Soil methanotrophs-a potential methane mitigation technology

Soil methanotrophs-a potential methane mitigation technology?
Kevin Tate, Adrian Walcroft & Surinder Saggar
Landcare Research, Private Bag 11052, Palmerston North, New Zealand
New Zealand’s methane (CH4) emissions represent 35% of total GHG emissions, with most
coming from enteric fermentation for which no viable mitigation options are yet available.
The option of capturing CH4 emissions from housed livestock has not yet been attempted.
However, dairy cattle in New Zealand are increasingly being partially-housed in “herd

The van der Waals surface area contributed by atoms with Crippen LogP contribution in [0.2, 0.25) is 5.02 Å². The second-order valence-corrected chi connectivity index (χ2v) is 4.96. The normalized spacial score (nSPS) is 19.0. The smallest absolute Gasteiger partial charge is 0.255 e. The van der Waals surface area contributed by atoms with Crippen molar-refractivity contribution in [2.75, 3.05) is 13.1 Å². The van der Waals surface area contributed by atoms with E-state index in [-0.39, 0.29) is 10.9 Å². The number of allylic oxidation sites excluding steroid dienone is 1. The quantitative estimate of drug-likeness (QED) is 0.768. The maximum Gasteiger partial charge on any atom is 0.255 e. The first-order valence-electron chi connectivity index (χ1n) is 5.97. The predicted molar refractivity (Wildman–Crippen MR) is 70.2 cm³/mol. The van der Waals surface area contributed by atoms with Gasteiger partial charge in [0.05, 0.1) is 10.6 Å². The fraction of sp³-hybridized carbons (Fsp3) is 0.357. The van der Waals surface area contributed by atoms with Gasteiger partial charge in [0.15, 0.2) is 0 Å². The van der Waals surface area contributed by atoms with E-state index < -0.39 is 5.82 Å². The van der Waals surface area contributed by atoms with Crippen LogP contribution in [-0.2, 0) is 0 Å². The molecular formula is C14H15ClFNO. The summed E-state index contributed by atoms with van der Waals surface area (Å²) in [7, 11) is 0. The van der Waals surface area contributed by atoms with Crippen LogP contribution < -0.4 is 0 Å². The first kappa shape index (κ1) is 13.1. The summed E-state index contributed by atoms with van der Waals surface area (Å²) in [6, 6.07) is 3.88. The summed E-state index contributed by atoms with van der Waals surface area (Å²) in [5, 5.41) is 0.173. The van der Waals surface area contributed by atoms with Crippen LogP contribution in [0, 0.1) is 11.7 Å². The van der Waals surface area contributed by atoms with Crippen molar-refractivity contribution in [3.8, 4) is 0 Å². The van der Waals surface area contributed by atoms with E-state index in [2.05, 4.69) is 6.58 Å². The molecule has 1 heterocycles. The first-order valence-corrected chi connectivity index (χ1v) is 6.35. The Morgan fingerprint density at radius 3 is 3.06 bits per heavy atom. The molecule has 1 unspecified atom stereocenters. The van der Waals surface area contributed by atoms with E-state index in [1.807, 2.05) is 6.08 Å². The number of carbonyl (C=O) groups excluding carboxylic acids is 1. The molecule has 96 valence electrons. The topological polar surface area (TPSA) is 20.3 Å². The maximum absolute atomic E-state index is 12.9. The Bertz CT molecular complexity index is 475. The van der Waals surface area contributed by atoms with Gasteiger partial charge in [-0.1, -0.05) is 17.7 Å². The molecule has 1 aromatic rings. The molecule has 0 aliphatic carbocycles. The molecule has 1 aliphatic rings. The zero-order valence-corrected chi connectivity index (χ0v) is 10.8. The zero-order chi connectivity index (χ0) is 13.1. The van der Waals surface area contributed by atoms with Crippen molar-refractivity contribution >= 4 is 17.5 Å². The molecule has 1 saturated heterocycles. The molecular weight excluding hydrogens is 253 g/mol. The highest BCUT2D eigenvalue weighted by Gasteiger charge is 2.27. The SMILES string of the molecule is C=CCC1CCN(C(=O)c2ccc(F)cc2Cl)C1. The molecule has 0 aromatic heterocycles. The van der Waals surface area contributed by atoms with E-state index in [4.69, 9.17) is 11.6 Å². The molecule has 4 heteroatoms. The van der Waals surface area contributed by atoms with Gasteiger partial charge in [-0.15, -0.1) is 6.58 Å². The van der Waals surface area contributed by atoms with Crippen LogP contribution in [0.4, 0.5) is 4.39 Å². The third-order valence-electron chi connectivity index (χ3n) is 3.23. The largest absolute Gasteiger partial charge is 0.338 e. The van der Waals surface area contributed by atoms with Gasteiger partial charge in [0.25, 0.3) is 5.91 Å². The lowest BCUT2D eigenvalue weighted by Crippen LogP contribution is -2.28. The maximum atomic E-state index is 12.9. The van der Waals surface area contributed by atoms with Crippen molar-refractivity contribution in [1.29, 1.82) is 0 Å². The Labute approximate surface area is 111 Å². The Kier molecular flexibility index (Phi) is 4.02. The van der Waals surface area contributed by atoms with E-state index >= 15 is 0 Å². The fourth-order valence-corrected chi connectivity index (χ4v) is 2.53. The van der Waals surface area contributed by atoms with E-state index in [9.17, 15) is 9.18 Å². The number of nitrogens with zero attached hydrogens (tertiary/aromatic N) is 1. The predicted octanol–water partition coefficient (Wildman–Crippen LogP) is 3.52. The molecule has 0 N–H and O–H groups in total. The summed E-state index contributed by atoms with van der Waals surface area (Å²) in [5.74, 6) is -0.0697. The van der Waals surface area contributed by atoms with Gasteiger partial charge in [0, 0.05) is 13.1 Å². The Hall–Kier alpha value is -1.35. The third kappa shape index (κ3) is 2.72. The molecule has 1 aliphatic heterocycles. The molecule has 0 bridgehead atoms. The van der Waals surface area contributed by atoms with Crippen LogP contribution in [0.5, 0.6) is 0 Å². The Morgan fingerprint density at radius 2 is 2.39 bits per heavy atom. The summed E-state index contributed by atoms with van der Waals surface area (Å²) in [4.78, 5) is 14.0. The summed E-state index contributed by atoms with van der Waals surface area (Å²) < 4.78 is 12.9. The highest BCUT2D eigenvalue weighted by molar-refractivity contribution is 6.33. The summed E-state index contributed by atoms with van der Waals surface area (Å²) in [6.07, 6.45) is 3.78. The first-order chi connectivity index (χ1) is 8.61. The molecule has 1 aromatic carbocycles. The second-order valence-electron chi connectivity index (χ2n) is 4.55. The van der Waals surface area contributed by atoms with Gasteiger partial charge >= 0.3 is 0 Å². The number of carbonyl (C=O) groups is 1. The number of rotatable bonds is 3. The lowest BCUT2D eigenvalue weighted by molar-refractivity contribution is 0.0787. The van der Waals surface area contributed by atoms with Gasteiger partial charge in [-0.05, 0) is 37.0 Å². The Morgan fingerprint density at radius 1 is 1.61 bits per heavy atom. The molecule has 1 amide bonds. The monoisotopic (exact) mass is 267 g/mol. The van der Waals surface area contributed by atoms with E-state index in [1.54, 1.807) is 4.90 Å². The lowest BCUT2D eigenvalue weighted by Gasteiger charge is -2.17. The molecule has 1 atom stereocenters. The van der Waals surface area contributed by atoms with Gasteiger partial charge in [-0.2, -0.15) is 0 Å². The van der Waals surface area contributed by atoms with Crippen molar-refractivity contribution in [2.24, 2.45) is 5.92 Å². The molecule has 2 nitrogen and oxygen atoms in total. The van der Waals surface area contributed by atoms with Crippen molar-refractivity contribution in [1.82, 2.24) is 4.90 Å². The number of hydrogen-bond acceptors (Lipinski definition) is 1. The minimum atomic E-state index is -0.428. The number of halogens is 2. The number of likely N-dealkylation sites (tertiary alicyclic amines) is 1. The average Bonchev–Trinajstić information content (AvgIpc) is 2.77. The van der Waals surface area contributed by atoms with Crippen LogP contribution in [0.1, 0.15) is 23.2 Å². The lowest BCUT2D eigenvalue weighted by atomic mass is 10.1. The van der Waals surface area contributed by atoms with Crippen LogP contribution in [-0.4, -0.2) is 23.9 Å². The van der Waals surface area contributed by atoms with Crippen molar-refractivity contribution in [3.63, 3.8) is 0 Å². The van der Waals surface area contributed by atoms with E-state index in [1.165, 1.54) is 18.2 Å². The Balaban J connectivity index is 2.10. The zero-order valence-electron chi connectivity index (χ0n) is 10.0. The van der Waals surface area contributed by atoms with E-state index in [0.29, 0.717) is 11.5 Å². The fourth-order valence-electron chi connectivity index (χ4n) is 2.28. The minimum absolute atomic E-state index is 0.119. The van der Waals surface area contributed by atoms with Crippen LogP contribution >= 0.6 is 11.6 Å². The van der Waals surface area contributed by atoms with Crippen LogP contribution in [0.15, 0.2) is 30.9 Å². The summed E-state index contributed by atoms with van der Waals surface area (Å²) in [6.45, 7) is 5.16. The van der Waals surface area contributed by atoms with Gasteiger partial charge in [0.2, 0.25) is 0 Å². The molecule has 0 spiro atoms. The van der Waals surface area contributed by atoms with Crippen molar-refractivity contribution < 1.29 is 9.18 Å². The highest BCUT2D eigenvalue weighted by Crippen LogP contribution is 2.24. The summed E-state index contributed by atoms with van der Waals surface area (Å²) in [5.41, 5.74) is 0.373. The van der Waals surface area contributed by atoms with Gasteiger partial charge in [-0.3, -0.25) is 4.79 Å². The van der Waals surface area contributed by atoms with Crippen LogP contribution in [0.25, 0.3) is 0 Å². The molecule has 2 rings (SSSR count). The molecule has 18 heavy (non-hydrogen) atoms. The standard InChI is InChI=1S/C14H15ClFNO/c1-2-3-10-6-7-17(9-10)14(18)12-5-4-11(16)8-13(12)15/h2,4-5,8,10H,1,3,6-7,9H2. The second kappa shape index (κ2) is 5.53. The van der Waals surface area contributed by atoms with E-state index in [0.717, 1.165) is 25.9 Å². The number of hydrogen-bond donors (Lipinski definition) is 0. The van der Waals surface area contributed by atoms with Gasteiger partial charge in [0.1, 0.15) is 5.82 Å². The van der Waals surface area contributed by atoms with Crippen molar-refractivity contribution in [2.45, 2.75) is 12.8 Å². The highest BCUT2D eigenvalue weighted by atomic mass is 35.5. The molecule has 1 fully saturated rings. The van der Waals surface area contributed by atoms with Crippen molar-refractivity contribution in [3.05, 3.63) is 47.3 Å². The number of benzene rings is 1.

homes” or full-housing, where their enteric emissions, and those from contained effluent,
could be intercepted and treated if a viable CH4 filter was available.
We have recently begun developing and testing prototype CH4 biofilters, based on our
knowledge of the capacity of some soil methanotrophs (bacteria that use CH4 as a sole carbon
source) to strongly oxidise atmospheric CH4. Using a unique GC-based continuous-flow
“methanotroph farm”, we have found in preliminary experiments that the populations of
methanotrophs in forest and pasture soils differ, as do their responses to varying
concentrations of CH4. By exploring the responses of these populations to varying
environmental conditions and CH4 concentrations, we aim to optimise conditions for efficient
CH4 capture from effluent treatment ponds (high [CH4] and low air flows) and housed dairy
cattle (low [CH4] and high air flows).